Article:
In my line of work, it’s a truism that it doesn’t matter how many positive comments you get, somehow it’s always the negative ones that stick with you.

I have the opposite problem. It’s a very specific subset of the positive comments that have the power to wreck me for at least a day after.

A year ago I came across a thread on the Team Four Star subreddit in which the poster told us that his brother had just killed himself, and that he’d gone through his browser history and discovered that one of the last things he’d done before doing so was watch through one of Team Four Star’s flagship shows from beginning to end. This poster wanted to thank us for giving his brother some measure of comfort at the end.

I felt this deserved a response, and I found myself utterly lost when I tried to formulate one. What do you say to something like that? So I cast my mind back to a year before that, to just after my own brother died of heart failure at the age of 27. To when it was fresh. What would have made me feel heard, made me feel acknowledged back then?

I found the words. I typed them in. I hit send. I tried to go back to doing my job. I couldn’t. It was the first time in months that I’d let my grief intrude on my work. I knew that no one blamed me. I tried not to blame myself.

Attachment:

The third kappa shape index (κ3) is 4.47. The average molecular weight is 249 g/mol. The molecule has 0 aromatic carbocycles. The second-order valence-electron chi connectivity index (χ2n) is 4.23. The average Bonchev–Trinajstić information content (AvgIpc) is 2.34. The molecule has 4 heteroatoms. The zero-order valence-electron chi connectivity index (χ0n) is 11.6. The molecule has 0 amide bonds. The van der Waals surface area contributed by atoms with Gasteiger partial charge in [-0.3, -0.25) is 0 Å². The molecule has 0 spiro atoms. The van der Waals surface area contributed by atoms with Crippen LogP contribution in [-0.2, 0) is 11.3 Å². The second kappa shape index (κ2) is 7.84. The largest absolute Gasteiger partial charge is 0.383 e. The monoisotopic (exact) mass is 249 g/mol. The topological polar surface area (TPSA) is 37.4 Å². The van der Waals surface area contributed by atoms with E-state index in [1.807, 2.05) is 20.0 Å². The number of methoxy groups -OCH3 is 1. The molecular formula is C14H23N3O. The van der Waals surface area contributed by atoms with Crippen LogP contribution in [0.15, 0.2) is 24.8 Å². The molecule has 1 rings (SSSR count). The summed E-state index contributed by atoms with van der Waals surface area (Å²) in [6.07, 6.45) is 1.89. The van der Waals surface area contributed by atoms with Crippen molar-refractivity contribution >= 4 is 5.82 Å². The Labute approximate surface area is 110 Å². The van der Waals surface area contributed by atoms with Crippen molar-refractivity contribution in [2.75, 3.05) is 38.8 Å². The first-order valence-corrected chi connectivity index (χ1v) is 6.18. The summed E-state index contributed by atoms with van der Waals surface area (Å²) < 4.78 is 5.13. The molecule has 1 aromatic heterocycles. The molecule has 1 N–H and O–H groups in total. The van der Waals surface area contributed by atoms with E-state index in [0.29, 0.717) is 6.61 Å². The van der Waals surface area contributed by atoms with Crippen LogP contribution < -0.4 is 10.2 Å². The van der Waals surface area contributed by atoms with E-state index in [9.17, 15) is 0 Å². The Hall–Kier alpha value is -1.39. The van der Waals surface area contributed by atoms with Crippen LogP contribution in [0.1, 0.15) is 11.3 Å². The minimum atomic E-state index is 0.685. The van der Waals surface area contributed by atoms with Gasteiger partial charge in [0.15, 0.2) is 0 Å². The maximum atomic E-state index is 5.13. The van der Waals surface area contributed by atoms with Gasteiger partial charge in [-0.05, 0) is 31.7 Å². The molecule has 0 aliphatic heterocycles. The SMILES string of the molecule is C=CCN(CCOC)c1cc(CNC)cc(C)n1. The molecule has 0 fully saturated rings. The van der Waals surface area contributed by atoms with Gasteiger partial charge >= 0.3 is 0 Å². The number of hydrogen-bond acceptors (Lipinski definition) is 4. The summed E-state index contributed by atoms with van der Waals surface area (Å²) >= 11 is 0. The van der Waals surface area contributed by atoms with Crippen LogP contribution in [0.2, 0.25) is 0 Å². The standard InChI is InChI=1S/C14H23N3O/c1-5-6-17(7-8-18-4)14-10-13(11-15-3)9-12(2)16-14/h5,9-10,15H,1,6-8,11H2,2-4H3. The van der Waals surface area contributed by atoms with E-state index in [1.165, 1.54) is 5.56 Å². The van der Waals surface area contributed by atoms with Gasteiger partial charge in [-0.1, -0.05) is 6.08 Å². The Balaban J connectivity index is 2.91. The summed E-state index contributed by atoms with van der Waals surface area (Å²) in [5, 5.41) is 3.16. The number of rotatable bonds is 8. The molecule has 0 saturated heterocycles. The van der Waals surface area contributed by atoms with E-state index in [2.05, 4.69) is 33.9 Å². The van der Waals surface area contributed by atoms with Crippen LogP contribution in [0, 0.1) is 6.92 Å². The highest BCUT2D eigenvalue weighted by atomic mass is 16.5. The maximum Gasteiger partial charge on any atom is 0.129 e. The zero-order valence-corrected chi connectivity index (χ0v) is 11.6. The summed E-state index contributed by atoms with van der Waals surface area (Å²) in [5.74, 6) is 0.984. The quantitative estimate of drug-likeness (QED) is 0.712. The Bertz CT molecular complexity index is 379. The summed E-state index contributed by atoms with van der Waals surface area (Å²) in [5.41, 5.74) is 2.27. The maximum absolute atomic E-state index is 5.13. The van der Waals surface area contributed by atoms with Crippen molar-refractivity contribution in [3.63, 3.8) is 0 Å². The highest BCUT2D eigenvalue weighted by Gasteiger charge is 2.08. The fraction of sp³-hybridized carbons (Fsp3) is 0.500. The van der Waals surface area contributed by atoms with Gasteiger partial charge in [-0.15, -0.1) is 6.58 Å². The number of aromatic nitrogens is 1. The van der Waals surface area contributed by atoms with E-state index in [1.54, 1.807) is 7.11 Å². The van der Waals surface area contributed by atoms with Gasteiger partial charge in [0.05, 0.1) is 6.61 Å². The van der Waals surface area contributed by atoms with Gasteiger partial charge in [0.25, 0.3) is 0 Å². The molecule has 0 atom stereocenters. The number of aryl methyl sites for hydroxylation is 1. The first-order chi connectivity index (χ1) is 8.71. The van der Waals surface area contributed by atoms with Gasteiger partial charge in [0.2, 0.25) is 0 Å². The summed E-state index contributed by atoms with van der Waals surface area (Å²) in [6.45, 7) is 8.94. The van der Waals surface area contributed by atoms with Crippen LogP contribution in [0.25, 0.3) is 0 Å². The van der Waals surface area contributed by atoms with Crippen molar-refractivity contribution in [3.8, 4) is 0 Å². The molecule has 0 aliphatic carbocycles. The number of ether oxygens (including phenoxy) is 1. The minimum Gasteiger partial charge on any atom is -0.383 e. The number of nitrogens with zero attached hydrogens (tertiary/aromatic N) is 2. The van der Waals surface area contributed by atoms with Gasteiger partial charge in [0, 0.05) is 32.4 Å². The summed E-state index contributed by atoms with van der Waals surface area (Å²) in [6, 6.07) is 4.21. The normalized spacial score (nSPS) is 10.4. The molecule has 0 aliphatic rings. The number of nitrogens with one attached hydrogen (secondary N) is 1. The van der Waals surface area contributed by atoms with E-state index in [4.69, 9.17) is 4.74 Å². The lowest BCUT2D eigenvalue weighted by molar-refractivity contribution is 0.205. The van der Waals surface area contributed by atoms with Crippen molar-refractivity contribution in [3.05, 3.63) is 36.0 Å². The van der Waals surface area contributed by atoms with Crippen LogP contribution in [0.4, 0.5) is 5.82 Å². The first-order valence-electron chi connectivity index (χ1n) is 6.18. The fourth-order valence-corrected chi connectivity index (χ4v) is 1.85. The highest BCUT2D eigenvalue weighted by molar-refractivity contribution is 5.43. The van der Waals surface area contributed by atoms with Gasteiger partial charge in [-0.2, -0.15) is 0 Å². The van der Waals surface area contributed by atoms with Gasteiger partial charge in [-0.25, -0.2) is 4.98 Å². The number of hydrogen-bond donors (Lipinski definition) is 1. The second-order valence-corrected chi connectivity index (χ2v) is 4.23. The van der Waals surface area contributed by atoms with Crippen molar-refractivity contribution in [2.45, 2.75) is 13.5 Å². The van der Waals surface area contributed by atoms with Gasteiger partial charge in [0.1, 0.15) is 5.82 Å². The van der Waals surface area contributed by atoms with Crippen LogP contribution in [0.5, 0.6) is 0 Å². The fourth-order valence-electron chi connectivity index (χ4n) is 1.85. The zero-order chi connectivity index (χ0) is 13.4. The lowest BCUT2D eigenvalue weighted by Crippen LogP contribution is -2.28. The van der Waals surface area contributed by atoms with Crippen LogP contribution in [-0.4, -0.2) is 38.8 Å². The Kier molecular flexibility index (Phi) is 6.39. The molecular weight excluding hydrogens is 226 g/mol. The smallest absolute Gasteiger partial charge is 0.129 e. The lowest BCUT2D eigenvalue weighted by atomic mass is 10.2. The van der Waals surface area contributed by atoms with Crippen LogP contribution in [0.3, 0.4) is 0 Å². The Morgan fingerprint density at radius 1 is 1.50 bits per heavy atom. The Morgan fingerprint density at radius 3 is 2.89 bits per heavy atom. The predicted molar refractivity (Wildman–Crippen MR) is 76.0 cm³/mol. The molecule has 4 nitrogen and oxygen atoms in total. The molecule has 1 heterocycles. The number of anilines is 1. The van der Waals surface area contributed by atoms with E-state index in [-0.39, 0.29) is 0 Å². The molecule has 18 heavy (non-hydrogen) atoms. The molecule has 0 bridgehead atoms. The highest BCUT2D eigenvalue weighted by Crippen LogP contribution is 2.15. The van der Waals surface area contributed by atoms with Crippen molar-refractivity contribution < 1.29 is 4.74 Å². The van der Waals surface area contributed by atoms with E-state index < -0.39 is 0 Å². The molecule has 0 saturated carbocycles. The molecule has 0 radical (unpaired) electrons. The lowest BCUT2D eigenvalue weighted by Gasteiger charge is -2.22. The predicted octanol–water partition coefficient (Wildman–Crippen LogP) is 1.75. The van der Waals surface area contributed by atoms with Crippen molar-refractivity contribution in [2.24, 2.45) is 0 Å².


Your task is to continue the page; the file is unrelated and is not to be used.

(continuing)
Last week someone posted about a scene in our weekly D&D streams in which my character had to explain the concept of death to a magical being that was unfamiliar with the concept. This commenter liked that scene. I reflected that I did too. Then the obvious hit me. That scene was all about my brother. It had always been all about my brother. Of course.

I’ve had to do it often enough now that it’s become routine. Like a machine performing a self-diagnostic, I examined my inner workings as best I could. How wrecked am I by this revelation? Enough that I rearrange my obligations and give myself the day to be wrecked? Enough that I can’t even do that much, that I just message my co-workers that I’m wrecked and that they’ll have to do the rearranging for me? No one would blame me if I told them why, but I’d feel guilty for playing that card. I already feel guilty for thinking of it as a “card.”

I take a deep breath and let a cloak of coldness fall over me. I will work a half day. Once I’ve finished with the handful of things that can’t be rearranged, that will simply go undone if I don’t do them, then I will come back home and I will allow myself to be wrecked.

I do it. I go in and do my job and inform my co-workers that I’m leaving early and why. No one blames me. I don’t think I blame myself much.

I get home. I try to take the cloak of coldness off. Now I’m allowed to let myself fall apart. Now I’m allowed to feel it.

The cloak won’t come off. I let it stay on too long. Now I’m just numb. No catharsis for me today.

I go on a short vacation that I’ve had planned for a bit. I see a new place and an old friend. I bring someone new in my life who has become very precious to me in a relatively short time. It is good.

I come home. I do a stream and I talk about a show I saw that reminded me of my brother. I don’t need the cloak of coldness today. I’m able to access those feelings and talk about them without breaking down. I like myself when I’m like this. I’m not like this often.

Someone watched my stream and it prompted them to write a lovely piece about their departed father. I start to write them a reply and this is what comes out.

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